Islamic finance is often misunderstood. Here’s a look at the facts behind these faith-based loan products.
Islamic or Sharia-compliant home loans can be a sensitive subject. They’ve lately drawn criticism from newly-elected One Nation senator Pauline Hanson, who claimed in a Facebook post that the products were unfair, and put non-Islamic borrowers at a disadvantage because the products don’t charge interest.
At first glance, an interest-free home loan available to members of a certain faith community would seem unfair. But to get to the truth behind these claims, it’s important to understand how Islamic finance works.
The existence of Islamic finance comes down to Islam’s belief that usury - or charging interest - is unacceptable.
As such, Muslims looking to borrow to buy a home while still remaining true to the tenets of their faith must look for other options. Islamic finance overcomes the hurdle of charging interest by instead purchasing a home in partnership and selling it back to the buyer over a pre-determined period of time.
This set-up isn’t charity, nor does it deliver borrowers an edge on traditional home loans. The way many Islamic finance products are structured, the lender will co-purchase the property with the borrower. The borrower will then make weekly rental payments that are calculated as a percentage of the original purchase price of the house. In so doing, they purchase the lender’s share of the property with a lease-to-own agreement.
Rent for the property is calculated as a percentage of the original purchase price, and this percentage is determined based upon the lender’s cost of funds, fair market rents and operating and management costs. Because the lender is assuming some of the risk by legally owning a large portion of the property, this percentage can often be higher than current traditional home loan interest rates.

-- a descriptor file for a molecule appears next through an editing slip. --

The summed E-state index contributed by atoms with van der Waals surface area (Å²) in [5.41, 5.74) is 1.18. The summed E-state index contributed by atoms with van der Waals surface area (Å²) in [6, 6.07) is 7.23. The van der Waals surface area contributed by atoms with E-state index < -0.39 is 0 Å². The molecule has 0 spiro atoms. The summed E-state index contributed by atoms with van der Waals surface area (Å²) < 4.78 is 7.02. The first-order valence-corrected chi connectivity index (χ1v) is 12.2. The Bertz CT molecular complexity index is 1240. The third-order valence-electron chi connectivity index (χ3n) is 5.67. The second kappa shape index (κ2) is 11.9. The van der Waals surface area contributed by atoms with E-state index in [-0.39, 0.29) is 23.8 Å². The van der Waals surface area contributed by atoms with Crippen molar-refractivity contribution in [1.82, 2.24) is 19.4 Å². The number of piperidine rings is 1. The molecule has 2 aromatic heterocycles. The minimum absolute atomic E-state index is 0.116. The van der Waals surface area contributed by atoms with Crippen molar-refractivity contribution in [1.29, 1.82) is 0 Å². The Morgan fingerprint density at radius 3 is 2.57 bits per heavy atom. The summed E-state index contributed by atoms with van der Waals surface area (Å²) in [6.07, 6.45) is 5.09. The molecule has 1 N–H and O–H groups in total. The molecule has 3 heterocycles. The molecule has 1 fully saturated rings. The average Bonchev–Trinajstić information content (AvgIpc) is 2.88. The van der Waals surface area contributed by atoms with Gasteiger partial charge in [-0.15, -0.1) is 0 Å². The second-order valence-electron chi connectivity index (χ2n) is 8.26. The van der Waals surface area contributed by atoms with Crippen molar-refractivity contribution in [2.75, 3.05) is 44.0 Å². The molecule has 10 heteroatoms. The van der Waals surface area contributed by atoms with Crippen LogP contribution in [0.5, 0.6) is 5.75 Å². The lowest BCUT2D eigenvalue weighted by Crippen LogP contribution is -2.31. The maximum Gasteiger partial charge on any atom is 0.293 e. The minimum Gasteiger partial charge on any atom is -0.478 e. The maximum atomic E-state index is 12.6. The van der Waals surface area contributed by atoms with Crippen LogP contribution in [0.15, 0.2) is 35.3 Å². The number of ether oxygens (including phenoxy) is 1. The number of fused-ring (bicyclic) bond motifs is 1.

If we assume a rent that is 4.99% of the original purchase price (the current scenario presented on the website of MCCA Islamic Finance & Investments, one of Australia’s main Islamic finance specialists), a $350,000 lease-to-own agreement would see the borrower pay a total of $675,625.40 over a period of 30 years.
Now let’s compare this to a typical home loan wherein the borrower is charged interest. A look at the home loan calculator below shows that the total cost of finance for a 30 year home loan at a 4.99% interest rate is $675,625.40, the same amount a borrower would pay for a Sharia-compliant home loan.
This would seem to undercut the argument that Islamic finance provides Muslim borrowers with a leg up on the competition from the price perspective. But Islamic finance products are unique when it comes to risk sharing.
Because the borrower is buying equity in the home over time rather than assuming debt, they are more protected than in a traditional home loan. Citigroup chief economist Willem Buiter recently told the Australian Financial Review the products offered greater protection to borrowers than traditional home loans.
“If you have disruption in your employment you can stop buying equity in the house or even sell back what you have already bought – the chances of eviction and dispossession are much lower,” he said.
This would seem to offer an advantage to borrowers in Islamic finance arrangements. However, the products are not exclusive to Muslim borrowers. Any borrower, Muslim or non-Muslim, can access Islamic finance products. But because the products are often more expensive than traditional home loans, there is no real financial advantage. The primary selling point of Islamic home loans is an ethical one, not a financial one.